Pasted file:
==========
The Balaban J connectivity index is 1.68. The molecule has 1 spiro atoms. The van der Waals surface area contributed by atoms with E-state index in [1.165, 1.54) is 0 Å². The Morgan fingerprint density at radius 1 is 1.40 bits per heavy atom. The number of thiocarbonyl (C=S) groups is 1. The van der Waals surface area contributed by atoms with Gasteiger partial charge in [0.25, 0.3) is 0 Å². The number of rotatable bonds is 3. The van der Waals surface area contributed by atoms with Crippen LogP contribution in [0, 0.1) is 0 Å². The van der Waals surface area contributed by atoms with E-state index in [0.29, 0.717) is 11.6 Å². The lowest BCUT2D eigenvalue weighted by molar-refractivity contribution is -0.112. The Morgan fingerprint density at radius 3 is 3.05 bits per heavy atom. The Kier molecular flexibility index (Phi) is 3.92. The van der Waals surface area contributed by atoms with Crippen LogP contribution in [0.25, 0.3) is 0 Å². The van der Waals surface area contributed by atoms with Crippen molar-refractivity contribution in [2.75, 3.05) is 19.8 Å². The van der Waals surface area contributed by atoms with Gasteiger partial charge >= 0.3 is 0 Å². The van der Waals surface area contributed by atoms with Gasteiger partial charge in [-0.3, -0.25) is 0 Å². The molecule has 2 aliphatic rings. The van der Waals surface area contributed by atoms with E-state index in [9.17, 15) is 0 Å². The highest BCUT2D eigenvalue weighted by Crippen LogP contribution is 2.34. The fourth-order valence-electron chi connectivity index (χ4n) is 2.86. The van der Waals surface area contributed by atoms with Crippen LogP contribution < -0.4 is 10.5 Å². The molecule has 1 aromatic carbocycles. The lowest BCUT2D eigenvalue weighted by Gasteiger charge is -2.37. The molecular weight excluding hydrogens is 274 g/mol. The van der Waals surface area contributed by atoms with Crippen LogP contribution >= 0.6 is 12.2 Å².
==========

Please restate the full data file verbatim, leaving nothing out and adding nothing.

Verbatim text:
The Balaban J connectivity index is 1.68. The molecule has 1 spiro atoms. The van der Waals surface area contributed by atoms with E-state index in [1.165, 1.54) is 0 Å². The Morgan fingerprint density at radius 1 is 1.40 bits per heavy atom. The number of thiocarbonyl (C=S) groups is 1. The van der Waals surface area contributed by atoms with Gasteiger partial charge in [0.25, 0.3) is 0 Å². The number of rotatable bonds is 3. The van der Waals surface area contributed by atoms with Crippen LogP contribution in [0, 0.1) is 0 Å². The van der Waals surface area contributed by atoms with E-state index in [0.29, 0.717) is 11.6 Å². The lowest BCUT2D eigenvalue weighted by molar-refractivity contribution is -0.112. The Morgan fingerprint density at radius 3 is 3.05 bits per heavy atom. The Kier molecular flexibility index (Phi) is 3.92. The van der Waals surface area contributed by atoms with Crippen LogP contribution in [0.25, 0.3) is 0 Å². The van der Waals surface area contributed by atoms with Crippen molar-refractivity contribution in [2.75, 3.05) is 19.8 Å². The van der Waals surface area contributed by atoms with Gasteiger partial charge >= 0.3 is 0 Å². The van der Waals surface area contributed by atoms with Gasteiger partial charge in [-0.3, -0.25) is 0 Å². The molecule has 2 aliphatic rings. The van der Waals surface area contributed by atoms with E-state index in [9.17, 15) is 0 Å². The highest BCUT2D eigenvalue weighted by Crippen LogP contribution is 2.34. The fourth-order valence-electron chi connectivity index (χ4n) is 2.86. The van der Waals surface area contributed by atoms with Crippen LogP contribution < -0.4 is 10.5 Å². The molecule has 1 aromatic carbocycles. The lowest BCUT2D eigenvalue weighted by Gasteiger charge is -2.37. The molecular weight excluding hydrogens is 274 g/mol. The van der Waals surface area contributed by atoms with Crippen LogP contribution >= 0.6 is 12.2 Å².